Christy

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  • July 28, 2010 at 2:29 pm
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    I buried my 5 week old baby girl on Oct. 23, 1985.  SIDS.  No real explanation other than they don’t have an explanation but a lot of theories, some of them very dumb and hurtful, blaming.

    It was 9 months before I stopped having “rescue dreams,” trying to rescue her from various odd circumstances that didn’t resemble her actual death at all but then I didn’t understand SIDS and I was clearly having problems dealing with her death.  It took me a year and a half before I could stop actively blubbering and loosing it if I saw a baby that even remotely looked like her.  Going out in public was…difficult.

    I later found myself working as an Anatomical Pathology Technical Assistant (autopsy tech), assisting with pediatric, forensic, clinical, and federal autopsies.  One day they brought in a baby who had died of SIDS.  The coroner, not knowing I had lost a baby to SIDS too, blamed SIDS on mothers working or distant otherwise occupied mothers.  I wasn’t working when my baby passed.  She wasn’t alone either.  She was in my arms actually.  He, this coroner, was an idiot.  I held my tongue and assisted but I wanted to open my mouth and let him have it in a way that would have surely gotten me fired (and I’m pretty shy and polite, normally).

    Every death is different but the same.  Every person mourning will mourn differently, yet go through some of the same stages (bargaining, denial, etc.) and same types of thoughts.   But not everyone in mourning envisions the afterlife in terms of heaven.  Different religions.  Or none.

    Being in mourning and talking to someone in mourning are not always easy tasks.  Sometimes active listening or just being there matter more and are better choices than condolences full of assumptions and notions.

    My mother died May 3 of this year and left us many pictures and family videos.  We watched some on my eldest daughter’s birthday yesterday, at her request, and it hit me all over again…the loss, the never having all those years, the not knowing what she would have turned out like….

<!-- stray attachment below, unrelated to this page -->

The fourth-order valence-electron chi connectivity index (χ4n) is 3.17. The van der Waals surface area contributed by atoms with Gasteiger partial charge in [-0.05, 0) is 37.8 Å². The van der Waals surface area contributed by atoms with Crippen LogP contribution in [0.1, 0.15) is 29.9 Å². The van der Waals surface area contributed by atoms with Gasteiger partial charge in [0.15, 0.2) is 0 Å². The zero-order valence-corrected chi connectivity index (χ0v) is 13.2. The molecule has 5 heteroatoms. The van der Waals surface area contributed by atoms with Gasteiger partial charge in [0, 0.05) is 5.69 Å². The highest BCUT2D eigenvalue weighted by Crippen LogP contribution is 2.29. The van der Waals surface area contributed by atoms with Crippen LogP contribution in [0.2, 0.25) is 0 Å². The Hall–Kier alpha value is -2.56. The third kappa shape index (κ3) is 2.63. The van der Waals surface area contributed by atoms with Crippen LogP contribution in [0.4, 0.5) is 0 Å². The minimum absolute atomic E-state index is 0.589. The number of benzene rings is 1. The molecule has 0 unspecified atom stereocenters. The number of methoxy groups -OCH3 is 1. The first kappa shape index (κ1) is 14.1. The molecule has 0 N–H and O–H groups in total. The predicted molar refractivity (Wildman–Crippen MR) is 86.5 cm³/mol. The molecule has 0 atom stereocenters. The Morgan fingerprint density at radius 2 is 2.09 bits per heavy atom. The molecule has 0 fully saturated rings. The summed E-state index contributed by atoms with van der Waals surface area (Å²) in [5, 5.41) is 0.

And fall is coming soon…

    Yet we go on.  The expression “get over it” does and doesn’t fit.  It does in the sense that we go on.  It doesn’t in the sense that no one simply gets over it — death of a loved one changes us forever.  Because we loved so much.  But that’s the risk we take.

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  • July 27, 2010 at 10:11 pm
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    totally get it. Buried our week shy of 19 yr old healthy and intelligent son, nine years ago July 7th. His birthday is the 9th. He was killed in a construction fall… July 2.  Tis upside down to live without your child….. but God will not let go of us, so we ought not let go of hope, hope for a gentle day, hope for others who fear what we live with. We pray with more diligence for those others, due to our club membership, right?  Take care, and thanks for journaling so honestly.

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  • July 23, 2010 at 2:17 pm
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    How uncanny that I should come across your blog today. Forty five years ago I was burying my baby girl, Amy Justine. And, I still think of her. Only as my angel in Heaven. And how she is spared the pains of this world.

    Hugs and Prayers.

    Reply
  • July 22, 2010 at 5:10 pm
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    I am so sorry for your loss.  I began keeping a journal out of depression and over the years blogging has helped me tremendously.  I have no children and cannot imagine that pain.  I have lost both parents, one as a child and the other as an adult and each had its own unique pain.

    You are showing strength by being able to blog about this, and healing.

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  • July 22, 2010 at 12:07 pm
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    I wanted to say something helpful but cannot think of anything except to say I am so sorry for your loss. You do possess a unique strength and no it is not terrible to say that loosing a child is the worst. It doesn’t lessen any other kind of loss or grief.either so don’t worry. HUGS.

    Reply